Playing With Words: Towards a Philosophy of Poetry

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Philosophy Faculty UB Raval

The Philosophy PhD course this year will be taught by Prof. Peter Lamarque (University of York). It will take place from Monday June 26th to Thusday June 29th, 12-18h; the 26th, 27th and 29th at the Joan Vives seminar, the 28th at the Ramon Llull seminar. As probably you already know, the annual PhD course is a mandatory training activity for LOGOS PhD students or those registered in the philosophy branch of CCiL. 

The course will be based on a new book Peter is concluding, with this title and abstract:

Playing With Words: Towards a Philosophy of Poetry

One aim of the projected book is to demystify poetry, not by denigrating it, but by seeking a clear-headed (analytical) explanation for its remarkable expressive powers and its peculiar potential to manipulate language in unusual and effective ways. Special attention will be given to meaning, truth, expression, and aesthetic experience in relation to poetry. (1) Meaning in poetry is sometimes said to have distinctive attributes: e.g. to merge content with form, to be unparaphrasable, to block the performance of speech acts (Austin), to exhibit hyperintensionality (Lepore) comparable to quotation, to speak of things otherwise unsayable. Does this imply that poetry challenges standard accounts of meaning? What is an adequate account of meaning for poetry? A closer look is called for. (2) It is sometimes claimed of poetry that it can express profound truths about human psychology or love or death or God in a manner not available to other kinds of writing, philosophy included. The claim, if superficially plausible, is difficult to evaluate because the ideas of profundity and “truth” in this context are ill-defined. Perhaps “truth” is not quite the right term. Could the intuition behind “poetic truth” reside more in the feeling that a sentiment or idea has been perfectly expressed, captured with a precision, clarity and integrity, that bears a kind of authority comparable to truth? If so, is this then “poetic truth” without truth? Indeed, that might be more promising than trying to extract true propositions from poetry, which seems pedestrian and unrewarding. (3) Lyric poetry in particular is thought to possess special powers of expression, notably of emotion. Must we assume that emotions expressed are necessarily located either in author or reader? Or might poetic language itself be independently expressive (through linguistic, not psychological, qualities)? Do we need a distinction between felt and expressed emotion? Should we acknowledge an “Affective Fallacy” (Wimsatt & Beardsley) in literary criticism that dismisses real affects as irrelevant?  (4) Finally, the value of poetry is often thought to lie (at least partly) in the experiences it affords. If right, what kind of experiences might those be? Are they irreducibly subjective or is there a kind of normativity in experiential responses to poetry? Where do such norms come from? If the relevant experiences are aesthetic, are they limited to formal features of poetry – rhyme, rhythm, metre, alliteration, assonance, sound-texture, etc? Or can they (must they) include “content” (thought)?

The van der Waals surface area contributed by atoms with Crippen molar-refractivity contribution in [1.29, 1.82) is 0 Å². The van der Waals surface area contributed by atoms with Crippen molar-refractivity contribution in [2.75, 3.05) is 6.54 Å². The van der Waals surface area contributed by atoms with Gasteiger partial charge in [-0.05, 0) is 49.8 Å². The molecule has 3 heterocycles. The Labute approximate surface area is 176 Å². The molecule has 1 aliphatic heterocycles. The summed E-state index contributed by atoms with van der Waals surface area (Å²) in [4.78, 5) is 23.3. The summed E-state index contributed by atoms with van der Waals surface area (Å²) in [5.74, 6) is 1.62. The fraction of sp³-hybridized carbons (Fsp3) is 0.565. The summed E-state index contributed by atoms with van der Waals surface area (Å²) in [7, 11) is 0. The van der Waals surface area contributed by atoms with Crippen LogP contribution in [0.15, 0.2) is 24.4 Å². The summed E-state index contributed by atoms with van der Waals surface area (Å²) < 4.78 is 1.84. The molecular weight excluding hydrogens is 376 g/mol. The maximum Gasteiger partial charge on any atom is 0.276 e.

Peter Lamarque